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HUNDING'S SAGA - 36: AETHELRED'S SON Eadmund Takes The Kingship - 'Ironside' Fights On
The struggle against Knut heightens under the leadership of Eadmund 'Ironside'
Eastertide passed with Knut's leaders pressing Aethelred's men into a corner of the kingdom.
Knut was not in a laughing mood when Olaf Haraldsson showed downriver from Lunden Brycg with three ships. When Olaf first showed below the bridge the Danes loosed off their arrows into the ships, killing a few of his crew. Then the three ships rode the tide back downriver to jeering from the bridge.
Braendings Slange was moored upriver of the bridge and Hunding stood on the bridge together with Tofig and Herjolf, watching as the three ships inched upriver again against the strong tidal flow.
'What are they up to now?' Stood close to the northern end of the bridge beside Hunding Tofig shielded his eyes against the low morning sun and watched as Olaf's ships neared the bridge. Arrows rained down on the ships, but this time there were thatched roofs over the decks to keep the oarsmen safe. 'God - get some torches!'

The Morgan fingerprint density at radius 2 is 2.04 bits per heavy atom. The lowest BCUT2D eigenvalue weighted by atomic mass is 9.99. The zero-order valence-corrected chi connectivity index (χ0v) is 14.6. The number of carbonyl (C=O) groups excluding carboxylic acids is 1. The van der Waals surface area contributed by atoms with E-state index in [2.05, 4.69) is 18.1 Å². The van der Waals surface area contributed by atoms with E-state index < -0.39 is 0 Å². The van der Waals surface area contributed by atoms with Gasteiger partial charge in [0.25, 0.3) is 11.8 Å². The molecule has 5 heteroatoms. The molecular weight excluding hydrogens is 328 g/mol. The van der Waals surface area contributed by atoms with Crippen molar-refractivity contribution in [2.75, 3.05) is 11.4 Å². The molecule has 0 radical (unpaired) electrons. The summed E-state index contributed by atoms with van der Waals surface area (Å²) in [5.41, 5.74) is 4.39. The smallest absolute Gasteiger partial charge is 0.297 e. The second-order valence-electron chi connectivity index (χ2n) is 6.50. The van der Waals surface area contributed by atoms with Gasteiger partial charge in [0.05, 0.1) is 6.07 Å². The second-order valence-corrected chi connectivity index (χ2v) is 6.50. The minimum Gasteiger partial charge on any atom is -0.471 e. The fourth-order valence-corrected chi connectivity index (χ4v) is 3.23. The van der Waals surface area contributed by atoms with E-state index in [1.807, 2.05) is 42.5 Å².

'Why do we need torches in broad daylight?' someone mocked.
'Fool! - to send fire arrows down on that thatch, what else?' Tofig answered, but too late. The bridge lurched as the three ships pulled it away from its moorings in mid-river. Hunding lost his footing and fell to his knees, saving himself from falling into the fast-running water by gripping tightly on the bridge railings. Herjolf caught Tofig before he fell between the decking planks, keeping himself from falling by bracing his legs and clutching at the rail a few feet away from Hunding.
Too late fire arrows flew into the air from the Suthgeweorce end of the bridge, but the ships were already too far downriver, heading fast for Weappinga with spars and joists from the bridge bobbing in the wake of Olaf's ship, the others having already pulled in their grappling hooks. Olaf stood beside his steersman, laughing at us whilst those men splashing about in the river tried to reach the ropes their comrades held out for them. Some sadly drowned, however.